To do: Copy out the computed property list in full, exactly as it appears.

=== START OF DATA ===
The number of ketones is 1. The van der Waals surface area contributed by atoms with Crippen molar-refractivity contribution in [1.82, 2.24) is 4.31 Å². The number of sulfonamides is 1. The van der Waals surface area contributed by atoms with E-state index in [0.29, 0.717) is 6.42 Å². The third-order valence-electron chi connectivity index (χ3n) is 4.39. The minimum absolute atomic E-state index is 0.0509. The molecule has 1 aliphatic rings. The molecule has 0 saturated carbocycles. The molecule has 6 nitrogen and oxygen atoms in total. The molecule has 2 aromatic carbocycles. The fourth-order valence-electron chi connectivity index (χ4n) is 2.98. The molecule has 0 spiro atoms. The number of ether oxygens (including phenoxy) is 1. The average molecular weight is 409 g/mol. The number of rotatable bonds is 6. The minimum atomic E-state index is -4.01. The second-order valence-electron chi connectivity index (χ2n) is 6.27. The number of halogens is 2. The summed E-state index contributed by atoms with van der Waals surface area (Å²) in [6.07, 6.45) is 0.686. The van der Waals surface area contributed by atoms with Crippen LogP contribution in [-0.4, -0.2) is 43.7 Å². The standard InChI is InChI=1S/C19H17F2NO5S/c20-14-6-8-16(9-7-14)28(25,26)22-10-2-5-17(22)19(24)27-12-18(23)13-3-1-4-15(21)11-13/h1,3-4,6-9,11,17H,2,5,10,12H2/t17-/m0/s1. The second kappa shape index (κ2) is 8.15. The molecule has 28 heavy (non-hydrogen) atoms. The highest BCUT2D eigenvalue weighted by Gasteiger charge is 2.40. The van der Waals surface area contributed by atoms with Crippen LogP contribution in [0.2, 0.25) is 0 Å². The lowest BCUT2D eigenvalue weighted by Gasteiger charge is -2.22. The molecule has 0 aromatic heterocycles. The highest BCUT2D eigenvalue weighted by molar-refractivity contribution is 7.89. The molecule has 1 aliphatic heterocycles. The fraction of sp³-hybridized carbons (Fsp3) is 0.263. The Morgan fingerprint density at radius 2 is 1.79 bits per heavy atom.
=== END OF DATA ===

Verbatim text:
The number of ketones is 1. The van der Waals surface area contributed by atoms with Crippen molar-refractivity contribution in [1.82, 2.24) is 4.31 Å². The number of sulfonamides is 1. The van der Waals surface area contributed by atoms with E-state index in [0.29, 0.717) is 6.42 Å². The third-order valence-electron chi connectivity index (χ3n) is 4.39. The minimum absolute atomic E-state index is 0.0509. The molecule has 1 aliphatic rings. The molecule has 0 saturated carbocycles. The molecule has 6 nitrogen and oxygen atoms in total. The molecule has 2 aromatic carbocycles. The fourth-order valence-electron chi connectivity index (χ4n) is 2.98. The molecule has 0 spiro atoms. The number of ether oxygens (including phenoxy) is 1. The average molecular weight is 409 g/mol. The number of rotatable bonds is 6. The minimum atomic E-state index is -4.01. The second-order valence-electron chi connectivity index (χ2n) is 6.27. The number of halogens is 2. The summed E-state index contributed by atoms with van der Waals surface area (Å²) in [6.07, 6.45) is 0.686. The van der Waals surface area contributed by atoms with Crippen LogP contribution in [-0.4, -0.2) is 43.7 Å². The standard InChI is InChI=1S/C19H17F2NO5S/c20-14-6-8-16(9-7-14)28(25,26)22-10-2-5-17(22)19(24)27-12-18(23)13-3-1-4-15(21)11-13/h1,3-4,6-9,11,17H,2,5,10,12H2/t17-/m0/s1. The second kappa shape index (κ2) is 8.15. The molecule has 28 heavy (non-hydrogen) atoms. The highest BCUT2D eigenvalue weighted by Gasteiger charge is 2.40. The van der Waals surface area contributed by atoms with Crippen LogP contribution in [0.2, 0.25) is 0 Å². The lowest BCUT2D eigenvalue weighted by Gasteiger charge is -2.22. The molecule has 0 aromatic heterocycles. The highest BCUT2D eigenvalue weighted by molar-refractivity contribution is 7.89. The molecule has 1 aliphatic heterocycles. The fraction of sp³-hybridized carbons (Fsp3) is 0.263. The Morgan fingerprint density at radius 2 is 1.79 bits per heavy atom.